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Comparing health insurance status of Congolese and African American communities of Stone Creek Church in Champaign Urbana

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Title: Comparing health insurance status of Congolese and African American communities of Stone Creek Church in Champaign Urbana
Author(s): Ilunga Tshiswaka, Daudet
Advisor(s): Farner, Susan M.
Department / Program: Kinesiology & Community Health
Discipline: Community Health
Degree Granting Institution: University of Illinois at Urbana-Champaign
Degree: M.S.
Genre: Thesis
Subject(s): Health insurance status Congolese African Americans
Abstract: When it comes to health insurance status in the U.S, minorities represent the largest uninsured group due to various factors such as unemployment status, lack of education, and poverty. The last recession has worsened the situation by increasing the number of uninsured across the country (KFF, 2012). Black communities of Champaign County in Illinois are not exempt from this alarming situation. The purpose of this study is to compare the health insurance status of two different minority communities in the Champaign area. The research questions associated with this inquiry are twofold. The first question is: Is there a difference in health insurance status between Congolese and African Americans attending the same church in Urbana, Illinois? This question will examine the trends of health insurance status between these groups. The second question is: Are there barriers associated with the coverage of health insurance among these minority groups? A questionnaire was randomly distributed to participants after church services to ensure that they reported their health insurance status. A sample size of 109 people was obtained (55 Congolese with 30 males or 54.55% and 25 females or 45.5% participated in the study, 54 African Americans with 24 males or 44.4% and 30 females or 55.6% participated in the study). The results of this study show that income variable is statistically significant to distinguish between having health insurance and not having health insurance for both African American and Congolese communities attending a local church in the Champaign area. For Congolese, the length of stay in the U.S. is statistically significant to distinguish between having health insurance and not having one. English proficiency, high premiums, and the lack of knowledge of health care system were identified as barriers to health care access among Congolese and African Americans.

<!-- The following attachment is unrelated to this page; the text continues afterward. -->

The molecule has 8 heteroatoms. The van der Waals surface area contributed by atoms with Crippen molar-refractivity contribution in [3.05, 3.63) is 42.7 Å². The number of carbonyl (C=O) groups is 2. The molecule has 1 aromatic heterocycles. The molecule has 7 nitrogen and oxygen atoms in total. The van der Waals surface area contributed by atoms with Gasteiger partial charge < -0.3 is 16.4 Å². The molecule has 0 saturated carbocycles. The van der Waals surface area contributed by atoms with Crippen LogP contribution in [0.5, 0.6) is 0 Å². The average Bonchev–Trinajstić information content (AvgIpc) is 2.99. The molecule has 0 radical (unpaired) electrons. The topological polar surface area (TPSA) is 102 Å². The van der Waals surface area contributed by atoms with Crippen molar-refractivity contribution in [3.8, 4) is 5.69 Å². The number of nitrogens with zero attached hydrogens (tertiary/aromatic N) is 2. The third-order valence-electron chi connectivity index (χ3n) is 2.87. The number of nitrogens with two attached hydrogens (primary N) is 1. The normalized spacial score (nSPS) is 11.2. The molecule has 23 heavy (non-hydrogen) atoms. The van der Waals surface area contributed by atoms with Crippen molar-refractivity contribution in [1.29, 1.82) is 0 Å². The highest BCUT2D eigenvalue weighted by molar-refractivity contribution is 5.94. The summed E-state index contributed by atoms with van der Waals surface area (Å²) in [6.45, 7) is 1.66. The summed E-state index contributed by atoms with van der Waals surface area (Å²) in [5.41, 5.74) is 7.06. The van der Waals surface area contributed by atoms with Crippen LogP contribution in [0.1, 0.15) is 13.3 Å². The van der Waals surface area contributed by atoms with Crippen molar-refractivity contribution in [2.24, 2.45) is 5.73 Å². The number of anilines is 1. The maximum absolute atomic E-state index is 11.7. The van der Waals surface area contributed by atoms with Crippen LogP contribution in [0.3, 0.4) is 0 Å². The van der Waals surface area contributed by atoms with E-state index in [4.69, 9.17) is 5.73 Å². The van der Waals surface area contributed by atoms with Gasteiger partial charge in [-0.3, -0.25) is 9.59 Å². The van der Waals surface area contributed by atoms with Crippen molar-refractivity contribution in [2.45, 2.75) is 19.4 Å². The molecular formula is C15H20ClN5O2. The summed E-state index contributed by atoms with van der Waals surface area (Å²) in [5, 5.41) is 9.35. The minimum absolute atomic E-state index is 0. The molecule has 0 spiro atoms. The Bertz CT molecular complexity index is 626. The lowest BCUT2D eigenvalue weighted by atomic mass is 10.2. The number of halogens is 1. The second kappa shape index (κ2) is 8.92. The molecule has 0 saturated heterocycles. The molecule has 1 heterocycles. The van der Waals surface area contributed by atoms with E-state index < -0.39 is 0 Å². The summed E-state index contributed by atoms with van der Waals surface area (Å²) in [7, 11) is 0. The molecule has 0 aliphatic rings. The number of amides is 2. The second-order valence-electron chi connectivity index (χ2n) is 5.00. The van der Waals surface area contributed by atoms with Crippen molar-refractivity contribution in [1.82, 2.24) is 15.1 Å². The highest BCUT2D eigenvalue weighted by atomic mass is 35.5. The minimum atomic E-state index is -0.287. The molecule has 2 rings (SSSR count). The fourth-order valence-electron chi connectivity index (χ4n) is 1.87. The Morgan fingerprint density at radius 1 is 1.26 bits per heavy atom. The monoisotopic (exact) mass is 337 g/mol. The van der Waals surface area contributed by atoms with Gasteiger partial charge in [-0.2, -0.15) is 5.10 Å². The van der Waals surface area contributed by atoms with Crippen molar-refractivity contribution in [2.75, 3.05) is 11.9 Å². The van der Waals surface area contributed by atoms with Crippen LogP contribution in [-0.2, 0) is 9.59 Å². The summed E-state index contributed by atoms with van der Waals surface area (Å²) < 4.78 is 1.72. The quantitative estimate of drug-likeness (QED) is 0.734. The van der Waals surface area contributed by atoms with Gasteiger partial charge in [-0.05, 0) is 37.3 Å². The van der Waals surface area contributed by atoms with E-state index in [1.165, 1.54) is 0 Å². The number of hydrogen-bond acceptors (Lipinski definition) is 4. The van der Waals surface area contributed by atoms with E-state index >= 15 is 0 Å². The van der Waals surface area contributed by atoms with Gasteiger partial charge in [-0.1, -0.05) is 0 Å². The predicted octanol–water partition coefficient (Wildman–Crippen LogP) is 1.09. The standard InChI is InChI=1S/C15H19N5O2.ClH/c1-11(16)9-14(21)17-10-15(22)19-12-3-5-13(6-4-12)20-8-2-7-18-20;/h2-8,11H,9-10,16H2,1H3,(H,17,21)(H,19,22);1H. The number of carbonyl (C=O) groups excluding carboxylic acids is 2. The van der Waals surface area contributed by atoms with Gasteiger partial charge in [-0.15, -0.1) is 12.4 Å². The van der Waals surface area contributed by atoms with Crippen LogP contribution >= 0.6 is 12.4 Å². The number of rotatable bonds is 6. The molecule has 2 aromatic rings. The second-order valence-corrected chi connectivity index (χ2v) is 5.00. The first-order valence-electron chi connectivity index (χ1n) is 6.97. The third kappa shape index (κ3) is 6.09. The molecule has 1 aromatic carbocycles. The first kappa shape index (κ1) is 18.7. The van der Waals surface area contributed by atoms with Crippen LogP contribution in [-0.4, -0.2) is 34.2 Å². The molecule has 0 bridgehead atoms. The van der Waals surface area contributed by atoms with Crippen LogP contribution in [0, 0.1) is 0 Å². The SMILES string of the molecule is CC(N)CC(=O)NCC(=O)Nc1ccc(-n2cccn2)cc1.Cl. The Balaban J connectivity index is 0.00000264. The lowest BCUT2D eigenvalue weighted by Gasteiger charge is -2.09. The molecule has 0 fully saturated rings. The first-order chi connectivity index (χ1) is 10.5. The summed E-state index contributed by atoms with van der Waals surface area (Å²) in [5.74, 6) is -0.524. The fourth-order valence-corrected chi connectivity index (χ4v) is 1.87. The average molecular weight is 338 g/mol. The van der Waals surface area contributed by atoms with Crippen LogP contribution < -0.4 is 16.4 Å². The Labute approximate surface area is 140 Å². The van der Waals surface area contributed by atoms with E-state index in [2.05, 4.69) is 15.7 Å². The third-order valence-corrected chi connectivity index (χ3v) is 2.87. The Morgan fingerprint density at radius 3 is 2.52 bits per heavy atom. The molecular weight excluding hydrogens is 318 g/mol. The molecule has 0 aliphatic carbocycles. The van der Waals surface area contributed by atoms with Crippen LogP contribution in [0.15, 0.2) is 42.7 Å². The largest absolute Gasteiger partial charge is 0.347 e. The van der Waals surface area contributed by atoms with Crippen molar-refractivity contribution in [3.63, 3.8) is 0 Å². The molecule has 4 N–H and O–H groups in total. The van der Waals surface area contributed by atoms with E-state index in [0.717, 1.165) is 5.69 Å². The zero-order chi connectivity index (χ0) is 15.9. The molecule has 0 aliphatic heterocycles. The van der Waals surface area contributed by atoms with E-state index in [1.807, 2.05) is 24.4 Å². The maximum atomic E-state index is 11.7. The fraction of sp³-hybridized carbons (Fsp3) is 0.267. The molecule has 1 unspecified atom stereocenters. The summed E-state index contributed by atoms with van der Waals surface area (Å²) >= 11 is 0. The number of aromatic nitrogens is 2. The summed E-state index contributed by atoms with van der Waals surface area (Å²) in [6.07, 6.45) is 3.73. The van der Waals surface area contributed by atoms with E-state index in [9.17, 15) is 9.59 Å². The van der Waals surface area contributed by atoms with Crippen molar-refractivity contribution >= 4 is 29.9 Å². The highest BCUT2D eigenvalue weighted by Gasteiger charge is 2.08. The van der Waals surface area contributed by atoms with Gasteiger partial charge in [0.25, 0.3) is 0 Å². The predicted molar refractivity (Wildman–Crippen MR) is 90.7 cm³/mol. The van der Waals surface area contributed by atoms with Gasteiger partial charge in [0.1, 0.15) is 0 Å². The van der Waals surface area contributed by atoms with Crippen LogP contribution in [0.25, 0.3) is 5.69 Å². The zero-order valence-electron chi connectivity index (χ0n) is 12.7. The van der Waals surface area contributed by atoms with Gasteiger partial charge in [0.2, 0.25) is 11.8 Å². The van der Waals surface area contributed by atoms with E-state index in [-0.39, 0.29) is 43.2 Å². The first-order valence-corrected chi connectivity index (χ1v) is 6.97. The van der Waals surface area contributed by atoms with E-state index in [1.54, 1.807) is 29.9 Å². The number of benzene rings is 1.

Issue Date: 2012-05-22
URI: http://hdl.handle.net/2142/31166
Rights Information: Copyright 2012 Daudet Ilunga Tshiswaka
Date Available in IDEALS: 2012-05-22
Date Deposited: 2012-05
 

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